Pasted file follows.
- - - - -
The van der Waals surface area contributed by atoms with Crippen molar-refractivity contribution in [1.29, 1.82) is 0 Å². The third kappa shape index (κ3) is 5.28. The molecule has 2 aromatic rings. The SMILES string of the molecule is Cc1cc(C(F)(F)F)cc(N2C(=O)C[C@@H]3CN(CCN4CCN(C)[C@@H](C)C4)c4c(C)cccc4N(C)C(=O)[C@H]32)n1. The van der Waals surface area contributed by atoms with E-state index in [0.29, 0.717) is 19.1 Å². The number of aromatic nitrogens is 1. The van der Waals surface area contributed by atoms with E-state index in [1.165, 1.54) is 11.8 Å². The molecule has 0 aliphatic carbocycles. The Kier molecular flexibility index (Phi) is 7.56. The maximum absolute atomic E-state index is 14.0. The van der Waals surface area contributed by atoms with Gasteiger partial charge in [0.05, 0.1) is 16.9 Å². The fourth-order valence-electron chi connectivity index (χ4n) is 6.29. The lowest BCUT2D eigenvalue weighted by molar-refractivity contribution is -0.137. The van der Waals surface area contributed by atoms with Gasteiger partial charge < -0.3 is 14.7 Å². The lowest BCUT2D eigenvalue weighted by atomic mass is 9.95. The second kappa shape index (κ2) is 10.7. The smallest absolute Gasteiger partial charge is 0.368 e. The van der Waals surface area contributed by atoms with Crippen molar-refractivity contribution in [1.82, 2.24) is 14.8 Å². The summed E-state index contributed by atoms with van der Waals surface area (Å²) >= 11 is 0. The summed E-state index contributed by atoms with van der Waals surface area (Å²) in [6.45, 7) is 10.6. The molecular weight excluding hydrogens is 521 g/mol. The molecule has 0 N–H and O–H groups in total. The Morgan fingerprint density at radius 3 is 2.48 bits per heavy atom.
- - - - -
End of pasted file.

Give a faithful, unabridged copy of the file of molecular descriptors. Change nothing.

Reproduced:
The van der Waals surface area contributed by atoms with Crippen molar-refractivity contribution in [1.29, 1.82) is 0 Å². The third kappa shape index (κ3) is 5.28. The molecule has 2 aromatic rings. The SMILES string of the molecule is Cc1cc(C(F)(F)F)cc(N2C(=O)C[C@@H]3CN(CCN4CCN(C)[C@@H](C)C4)c4c(C)cccc4N(C)C(=O)[C@H]32)n1. The van der Waals surface area contributed by atoms with E-state index in [0.29, 0.717) is 19.1 Å². The number of aromatic nitrogens is 1. The van der Waals surface area contributed by atoms with E-state index in [1.165, 1.54) is 11.8 Å². The molecule has 0 aliphatic carbocycles. The Kier molecular flexibility index (Phi) is 7.56. The maximum absolute atomic E-state index is 14.0. The van der Waals surface area contributed by atoms with Gasteiger partial charge in [0.05, 0.1) is 16.9 Å². The fourth-order valence-electron chi connectivity index (χ4n) is 6.29. The lowest BCUT2D eigenvalue weighted by molar-refractivity contribution is -0.137. The van der Waals surface area contributed by atoms with Gasteiger partial charge < -0.3 is 14.7 Å². The lowest BCUT2D eigenvalue weighted by atomic mass is 9.95. The second kappa shape index (κ2) is 10.7. The smallest absolute Gasteiger partial charge is 0.368 e. The van der Waals surface area contributed by atoms with Crippen molar-refractivity contribution in [1.82, 2.24) is 14.8 Å². The summed E-state index contributed by atoms with van der Waals surface area (Å²) >= 11 is 0. The summed E-state index contributed by atoms with van der Waals surface area (Å²) in [6.45, 7) is 10.6. The molecular weight excluding hydrogens is 521 g/mol. The molecule has 0 N–H and O–H groups in total. The Morgan fingerprint density at radius 3 is 2.48 bits per heavy atom.